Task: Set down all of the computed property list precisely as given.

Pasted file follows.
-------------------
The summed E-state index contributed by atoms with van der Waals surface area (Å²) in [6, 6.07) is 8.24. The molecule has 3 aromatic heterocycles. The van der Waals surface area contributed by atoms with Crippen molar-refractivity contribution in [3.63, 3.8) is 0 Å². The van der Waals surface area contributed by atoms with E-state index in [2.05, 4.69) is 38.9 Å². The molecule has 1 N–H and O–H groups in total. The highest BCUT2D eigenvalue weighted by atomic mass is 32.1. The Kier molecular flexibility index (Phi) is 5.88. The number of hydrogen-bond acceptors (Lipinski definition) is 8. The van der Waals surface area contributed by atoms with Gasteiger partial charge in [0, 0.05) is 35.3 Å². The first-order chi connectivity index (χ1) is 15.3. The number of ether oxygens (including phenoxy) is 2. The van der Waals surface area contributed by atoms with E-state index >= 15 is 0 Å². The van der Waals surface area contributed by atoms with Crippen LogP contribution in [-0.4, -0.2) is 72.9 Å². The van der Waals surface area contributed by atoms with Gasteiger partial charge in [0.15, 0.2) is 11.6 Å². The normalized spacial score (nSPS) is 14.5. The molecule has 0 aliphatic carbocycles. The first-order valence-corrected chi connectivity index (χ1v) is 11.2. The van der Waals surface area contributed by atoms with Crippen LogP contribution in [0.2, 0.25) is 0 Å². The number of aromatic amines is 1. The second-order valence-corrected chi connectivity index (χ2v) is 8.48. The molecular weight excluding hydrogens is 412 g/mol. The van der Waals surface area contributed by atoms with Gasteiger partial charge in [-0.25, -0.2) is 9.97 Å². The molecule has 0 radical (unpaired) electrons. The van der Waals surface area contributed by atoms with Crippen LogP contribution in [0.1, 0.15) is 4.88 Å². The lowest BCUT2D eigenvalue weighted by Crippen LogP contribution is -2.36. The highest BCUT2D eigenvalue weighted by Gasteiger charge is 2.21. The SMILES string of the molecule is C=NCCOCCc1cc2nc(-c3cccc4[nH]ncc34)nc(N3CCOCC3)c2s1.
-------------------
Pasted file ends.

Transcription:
The summed E-state index contributed by atoms with van der Waals surface area (Å²) in [6, 6.07) is 8.24. The molecule has 3 aromatic heterocycles. The van der Waals surface area contributed by atoms with Crippen molar-refractivity contribution in [3.63, 3.8) is 0 Å². The van der Waals surface area contributed by atoms with E-state index in [2.05, 4.69) is 38.9 Å². The molecule has 1 N–H and O–H groups in total. The highest BCUT2D eigenvalue weighted by atomic mass is 32.1. The Kier molecular flexibility index (Phi) is 5.88. The number of hydrogen-bond acceptors (Lipinski definition) is 8. The van der Waals surface area contributed by atoms with Gasteiger partial charge in [0, 0.05) is 35.3 Å². The first-order chi connectivity index (χ1) is 15.3. The number of ether oxygens (including phenoxy) is 2. The van der Waals surface area contributed by atoms with E-state index >= 15 is 0 Å². The van der Waals surface area contributed by atoms with Crippen LogP contribution in [-0.4, -0.2) is 72.9 Å². The van der Waals surface area contributed by atoms with Gasteiger partial charge in [0.15, 0.2) is 11.6 Å². The normalized spacial score (nSPS) is 14.5. The molecule has 0 aliphatic carbocycles. The first-order valence-corrected chi connectivity index (χ1v) is 11.2. The van der Waals surface area contributed by atoms with Crippen LogP contribution in [0.2, 0.25) is 0 Å². The number of aromatic amines is 1. The second-order valence-corrected chi connectivity index (χ2v) is 8.48. The molecular weight excluding hydrogens is 412 g/mol. The van der Waals surface area contributed by atoms with Gasteiger partial charge in [-0.25, -0.2) is 9.97 Å². The molecule has 0 radical (unpaired) electrons. The van der Waals surface area contributed by atoms with Crippen LogP contribution in [0.1, 0.15) is 4.88 Å². The lowest BCUT2D eigenvalue weighted by Crippen LogP contribution is -2.36. The highest BCUT2D eigenvalue weighted by Gasteiger charge is 2.21. The SMILES string of the molecule is C=NCCOCCc1cc2nc(-c3cccc4[nH]ncc34)nc(N3CCOCC3)c2s1.